The following open letter has been signed by 500+ Wheaton alum since Friday evening, and you can sign it as well here.
Dear Wheaton Presidential Selection Committee,
As an academic institution and as a Christian community, Wheaton recognizes the importance of diversity and has acted successfully on it. The selection committee, chosen to help select the next Wheaton president, also recognizes the importance of diversity and includes this as part of its “Commitment” section in the concise “qualifications desired”:
To champion ethnic, economic, and gender diversityCompared to other academic institutions, the percentage of white and male Christian college presidents in the CCCU is much higher than in their secular counterparts (currently there are no minority CCCU presidents and only 2% female, compared to 12.8% and 21.1% respectively in all national institutions). Wheaton College has had seven presidents over the course of its 150 year history and Litfin began his tenure as Wheaton College’s seventh white male president in 1993. We should acknowledge that our historical prejudices would probably not have allowed it otherwise, but a lot has changed in the 17 years since Wheaton last had the chance to select a president.
We strongly encourage the committee to search diligently for a female or minority candidate to be in the final pool of candidates. It is not enough to hope that qualified women and minorities will present themselves. Wheaton should make diversity of primary importance in considering the leader of this great academic institution for Christ and His Kingdom.
The Selection Committees deadline for applications is next week (Nov. 1st) and so we are trying to gather signatures as quickly as possible. The hope is that this letter will serve as an accountability check on the process, recognizing that diversity isn’t something we just pay lip service to, but that we actively have to work against some of the systemic discrimination that exist in the system.
After posting this letter on my own facebook page and sending a note out to all my fellow Wheaton alum, I received a rather negative comment about this sort of “affirmative action” being “racist” and discriminatory. It was a pretty harsh critique, but seeing as the letter had already garnered several signatures in a couple hours, I felt I wasn’t alone in my beliefs. Before I had time to respond to the comment another friend, Indie, gave this brilliant response that I’ll include below. I think this comment is a great summary as to why a letter like the above is so important to keeping our “christian” institutions accountable.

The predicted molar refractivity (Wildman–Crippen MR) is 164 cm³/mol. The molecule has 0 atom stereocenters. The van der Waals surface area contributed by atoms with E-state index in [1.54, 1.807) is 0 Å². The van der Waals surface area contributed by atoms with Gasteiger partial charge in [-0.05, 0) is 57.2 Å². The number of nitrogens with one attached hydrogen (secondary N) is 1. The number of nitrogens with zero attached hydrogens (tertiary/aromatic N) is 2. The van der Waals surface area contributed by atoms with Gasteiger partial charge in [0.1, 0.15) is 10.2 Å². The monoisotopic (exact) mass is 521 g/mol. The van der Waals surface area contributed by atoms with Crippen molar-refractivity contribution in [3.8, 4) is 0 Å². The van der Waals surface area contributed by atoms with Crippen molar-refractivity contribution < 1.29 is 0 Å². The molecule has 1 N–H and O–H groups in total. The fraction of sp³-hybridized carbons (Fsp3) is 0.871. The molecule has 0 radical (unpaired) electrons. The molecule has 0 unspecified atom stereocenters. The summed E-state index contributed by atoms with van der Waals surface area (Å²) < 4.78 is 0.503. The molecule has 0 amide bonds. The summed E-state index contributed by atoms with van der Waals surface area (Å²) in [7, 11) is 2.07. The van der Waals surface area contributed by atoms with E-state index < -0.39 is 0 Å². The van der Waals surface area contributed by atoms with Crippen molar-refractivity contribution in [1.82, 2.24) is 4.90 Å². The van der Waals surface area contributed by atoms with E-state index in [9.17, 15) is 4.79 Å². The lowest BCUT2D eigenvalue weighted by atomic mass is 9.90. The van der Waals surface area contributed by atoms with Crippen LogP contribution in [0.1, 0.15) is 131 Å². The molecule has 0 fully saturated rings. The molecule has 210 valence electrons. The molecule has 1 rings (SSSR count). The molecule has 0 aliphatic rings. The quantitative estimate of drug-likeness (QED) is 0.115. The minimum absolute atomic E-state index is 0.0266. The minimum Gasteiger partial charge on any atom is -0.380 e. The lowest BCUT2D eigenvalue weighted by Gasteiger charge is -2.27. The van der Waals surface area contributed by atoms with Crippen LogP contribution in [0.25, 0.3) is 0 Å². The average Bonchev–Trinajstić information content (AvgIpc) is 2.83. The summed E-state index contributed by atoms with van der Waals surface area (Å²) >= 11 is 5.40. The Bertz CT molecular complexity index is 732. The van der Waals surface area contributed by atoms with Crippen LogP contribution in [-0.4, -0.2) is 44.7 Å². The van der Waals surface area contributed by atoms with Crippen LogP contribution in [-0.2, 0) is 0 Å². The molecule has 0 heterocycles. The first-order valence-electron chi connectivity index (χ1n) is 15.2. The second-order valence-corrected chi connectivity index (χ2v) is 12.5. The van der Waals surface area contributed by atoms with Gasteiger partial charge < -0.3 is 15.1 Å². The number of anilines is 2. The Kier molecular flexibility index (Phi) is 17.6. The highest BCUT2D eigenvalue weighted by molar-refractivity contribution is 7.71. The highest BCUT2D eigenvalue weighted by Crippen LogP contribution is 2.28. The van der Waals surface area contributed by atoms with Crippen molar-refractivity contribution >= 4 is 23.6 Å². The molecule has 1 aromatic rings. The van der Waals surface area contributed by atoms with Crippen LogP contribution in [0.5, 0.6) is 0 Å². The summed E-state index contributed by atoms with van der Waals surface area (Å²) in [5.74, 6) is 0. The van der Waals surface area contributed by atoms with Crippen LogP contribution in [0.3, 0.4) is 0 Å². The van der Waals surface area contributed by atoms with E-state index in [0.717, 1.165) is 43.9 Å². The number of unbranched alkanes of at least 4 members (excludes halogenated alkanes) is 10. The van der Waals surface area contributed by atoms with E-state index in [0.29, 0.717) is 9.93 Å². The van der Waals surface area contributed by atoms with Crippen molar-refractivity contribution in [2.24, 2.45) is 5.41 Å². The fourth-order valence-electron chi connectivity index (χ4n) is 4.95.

That depends on your definition of qualified. “Qualified” has traditionally been defined in a way that excludes the experience of women and minorities. For example, if unpaid volunteer experience is considered to be less than paid experience then by and large women are being excluded because they tend to spend a large amount of their time not working in order to serve others. As a Christian institution, Wheaton should be recruiting leaders based on Christian values. Giving up your income to serve others is very Christlike, but it seldom wins you any fans on the types of boards that choose presidents of universities.
Another thing that might be looked at is where a candidate did his or her course work. Will the committee take into consideration that some candidates were excluded from even attending many schools in the past (including many Christian schools) due to their race?
The biblical precedent for this sort of thing is jubilee. Those who had failed and missed out in the past (due to injustice or their parents or whatever) were given another chance, an equal playing ground. We need to really clearly understand that women and minorities have not been given an equal playing ground and take that into consideration.
The letter simply asks that a minority or woman be in the final pool of candidates. That is not too much to ask. If 50 percent of the final pool is not female, the leaders at Wheaton should be asking themselves long hard questions about the fairness of the system to begin with. Unless they truly believe that women are inferior. In that case they should be upfront about it. Likewise, minorities should be represented in proportion at least to their existence within the Christian community. The fact that we have to be so intentional to make this so points to the systemic unfairness of the system in the first place rather than the unfairness of the request for equal representation.
Please consider signing the letter and passing it on to your friends and fellow Wheaton grads and students to sign as well.